This section is from the book "The Gardener's Monthly And Horticulturist V23", by Thomas Meehan. See also: Four-Season Harvest: Organic Vegetables from Your Home Garden All Year Long.
I have never seen a case of poisoning from Kalmia latifolia; but when I lived in Massachusetts, sheep were occasionally killed by eating the leaves when late snow storms covered up the grass after they were turned out to pasture in spring. Some relatives of mine had quite a number of sheep poisoned in this way at one time, and among them a cosset, but the latter was saved by giving it milk which it drank freely. Gaultheria procumbens (Teaberry, of this section, Chequerberry, of the N. E. states) was said to be a remedy. I have the impression that the leaves of Kalmia contain Prussic acid; cannot now give any authority for it.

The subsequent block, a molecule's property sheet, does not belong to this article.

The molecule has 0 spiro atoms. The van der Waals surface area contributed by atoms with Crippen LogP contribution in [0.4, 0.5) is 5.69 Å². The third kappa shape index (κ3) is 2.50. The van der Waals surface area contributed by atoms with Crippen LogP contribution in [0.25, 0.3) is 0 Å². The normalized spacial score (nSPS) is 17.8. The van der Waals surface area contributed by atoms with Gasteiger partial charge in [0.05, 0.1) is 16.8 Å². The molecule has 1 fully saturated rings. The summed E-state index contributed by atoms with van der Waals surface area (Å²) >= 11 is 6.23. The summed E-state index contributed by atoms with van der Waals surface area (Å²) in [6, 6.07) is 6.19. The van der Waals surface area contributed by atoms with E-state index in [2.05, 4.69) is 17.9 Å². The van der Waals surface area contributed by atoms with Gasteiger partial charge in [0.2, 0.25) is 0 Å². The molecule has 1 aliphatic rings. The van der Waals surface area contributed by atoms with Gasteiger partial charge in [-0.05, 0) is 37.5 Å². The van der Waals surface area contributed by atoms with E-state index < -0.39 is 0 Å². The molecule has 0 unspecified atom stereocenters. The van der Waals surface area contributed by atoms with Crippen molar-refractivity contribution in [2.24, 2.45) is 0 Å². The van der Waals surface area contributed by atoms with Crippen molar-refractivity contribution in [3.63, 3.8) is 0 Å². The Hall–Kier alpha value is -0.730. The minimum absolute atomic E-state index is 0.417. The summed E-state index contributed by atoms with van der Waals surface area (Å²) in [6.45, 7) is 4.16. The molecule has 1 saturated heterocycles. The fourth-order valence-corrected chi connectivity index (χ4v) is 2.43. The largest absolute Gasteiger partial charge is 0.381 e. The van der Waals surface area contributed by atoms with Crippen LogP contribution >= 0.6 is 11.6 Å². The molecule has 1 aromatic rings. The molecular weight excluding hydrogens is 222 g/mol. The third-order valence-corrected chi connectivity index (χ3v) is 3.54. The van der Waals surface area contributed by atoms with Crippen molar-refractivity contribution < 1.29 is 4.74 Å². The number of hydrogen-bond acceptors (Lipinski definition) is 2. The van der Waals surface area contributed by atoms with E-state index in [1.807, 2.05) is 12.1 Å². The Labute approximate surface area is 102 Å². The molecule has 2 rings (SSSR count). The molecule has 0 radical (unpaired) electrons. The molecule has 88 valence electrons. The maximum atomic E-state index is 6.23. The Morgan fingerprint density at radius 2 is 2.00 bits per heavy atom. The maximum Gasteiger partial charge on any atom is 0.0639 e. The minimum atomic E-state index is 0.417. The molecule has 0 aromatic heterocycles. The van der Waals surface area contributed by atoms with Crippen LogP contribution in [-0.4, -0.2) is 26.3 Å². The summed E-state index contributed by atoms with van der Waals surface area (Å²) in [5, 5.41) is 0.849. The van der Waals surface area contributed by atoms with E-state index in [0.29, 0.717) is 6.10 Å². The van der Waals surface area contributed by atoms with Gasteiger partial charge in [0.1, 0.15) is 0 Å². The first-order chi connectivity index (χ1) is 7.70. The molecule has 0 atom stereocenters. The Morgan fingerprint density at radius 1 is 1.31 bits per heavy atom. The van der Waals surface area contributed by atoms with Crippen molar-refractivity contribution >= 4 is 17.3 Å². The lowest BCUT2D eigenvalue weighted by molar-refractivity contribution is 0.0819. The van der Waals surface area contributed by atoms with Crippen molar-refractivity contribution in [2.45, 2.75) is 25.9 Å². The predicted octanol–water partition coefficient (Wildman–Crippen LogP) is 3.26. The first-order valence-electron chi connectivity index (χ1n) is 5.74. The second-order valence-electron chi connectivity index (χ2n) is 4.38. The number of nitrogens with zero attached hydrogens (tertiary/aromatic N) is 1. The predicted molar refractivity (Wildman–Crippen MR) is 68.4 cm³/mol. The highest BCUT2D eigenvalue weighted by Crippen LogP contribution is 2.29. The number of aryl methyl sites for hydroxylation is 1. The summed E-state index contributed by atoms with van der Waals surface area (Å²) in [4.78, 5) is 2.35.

A correspondent says on looking over something from the pen of the editor many years ago, he notes the opinion that the prevalent idea that the leaves of the Kalmia are poisonous was doubted, and he inquires whether we are yet of the same opinion. He firmly believes it is. All we can say is, that we know of no well authenticated case that it is, but of course should be glad to have anything made known that is conclusive on the subject.